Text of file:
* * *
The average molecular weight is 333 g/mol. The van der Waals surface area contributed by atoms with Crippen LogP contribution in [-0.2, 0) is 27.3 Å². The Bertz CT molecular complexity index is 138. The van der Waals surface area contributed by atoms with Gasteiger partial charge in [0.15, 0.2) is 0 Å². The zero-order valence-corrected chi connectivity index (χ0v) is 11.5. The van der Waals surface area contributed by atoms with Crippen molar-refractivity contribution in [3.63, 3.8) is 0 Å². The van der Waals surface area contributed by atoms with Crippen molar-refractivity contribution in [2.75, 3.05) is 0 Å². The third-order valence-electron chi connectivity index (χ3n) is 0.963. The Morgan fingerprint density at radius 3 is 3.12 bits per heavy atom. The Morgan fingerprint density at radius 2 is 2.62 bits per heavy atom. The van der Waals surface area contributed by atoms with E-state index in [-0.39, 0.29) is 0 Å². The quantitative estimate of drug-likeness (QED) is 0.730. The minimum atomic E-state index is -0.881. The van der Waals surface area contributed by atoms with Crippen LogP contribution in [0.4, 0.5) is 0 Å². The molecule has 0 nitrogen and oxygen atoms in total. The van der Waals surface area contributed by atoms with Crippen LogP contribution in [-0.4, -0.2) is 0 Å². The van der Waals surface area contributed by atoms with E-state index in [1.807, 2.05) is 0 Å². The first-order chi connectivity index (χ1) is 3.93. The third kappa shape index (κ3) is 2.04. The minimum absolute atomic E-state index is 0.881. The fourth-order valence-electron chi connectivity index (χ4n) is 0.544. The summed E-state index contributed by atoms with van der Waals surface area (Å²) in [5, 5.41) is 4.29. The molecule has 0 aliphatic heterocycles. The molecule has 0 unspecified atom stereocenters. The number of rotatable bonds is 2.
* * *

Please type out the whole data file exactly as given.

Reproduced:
The average molecular weight is 333 g/mol. The van der Waals surface area contributed by atoms with Crippen LogP contribution in [-0.2, 0) is 27.3 Å². The Bertz CT molecular complexity index is 138. The van der Waals surface area contributed by atoms with Gasteiger partial charge in [0.15, 0.2) is 0 Å². The zero-order valence-corrected chi connectivity index (χ0v) is 11.5. The van der Waals surface area contributed by atoms with Crippen molar-refractivity contribution in [3.63, 3.8) is 0 Å². The van der Waals surface area contributed by atoms with Crippen molar-refractivity contribution in [2.75, 3.05) is 0 Å². The third-order valence-electron chi connectivity index (χ3n) is 0.963. The Morgan fingerprint density at radius 3 is 3.12 bits per heavy atom. The Morgan fingerprint density at radius 2 is 2.62 bits per heavy atom. The van der Waals surface area contributed by atoms with E-state index in [-0.39, 0.29) is 0 Å². The quantitative estimate of drug-likeness (QED) is 0.730. The minimum atomic E-state index is -0.881. The van der Waals surface area contributed by atoms with Crippen LogP contribution in [0.4, 0.5) is 0 Å². The molecule has 0 nitrogen and oxygen atoms in total. The van der Waals surface area contributed by atoms with Crippen LogP contribution in [-0.4, -0.2) is 0 Å². The van der Waals surface area contributed by atoms with E-state index in [1.807, 2.05) is 0 Å². The first-order chi connectivity index (χ1) is 3.93. The third kappa shape index (κ3) is 2.04. The minimum absolute atomic E-state index is 0.881. The fourth-order valence-electron chi connectivity index (χ4n) is 0.544. The summed E-state index contributed by atoms with van der Waals surface area (Å²) in [5, 5.41) is 4.29. The molecule has 0 aliphatic heterocycles. The molecule has 0 unspecified atom stereocenters. The number of rotatable bonds is 2.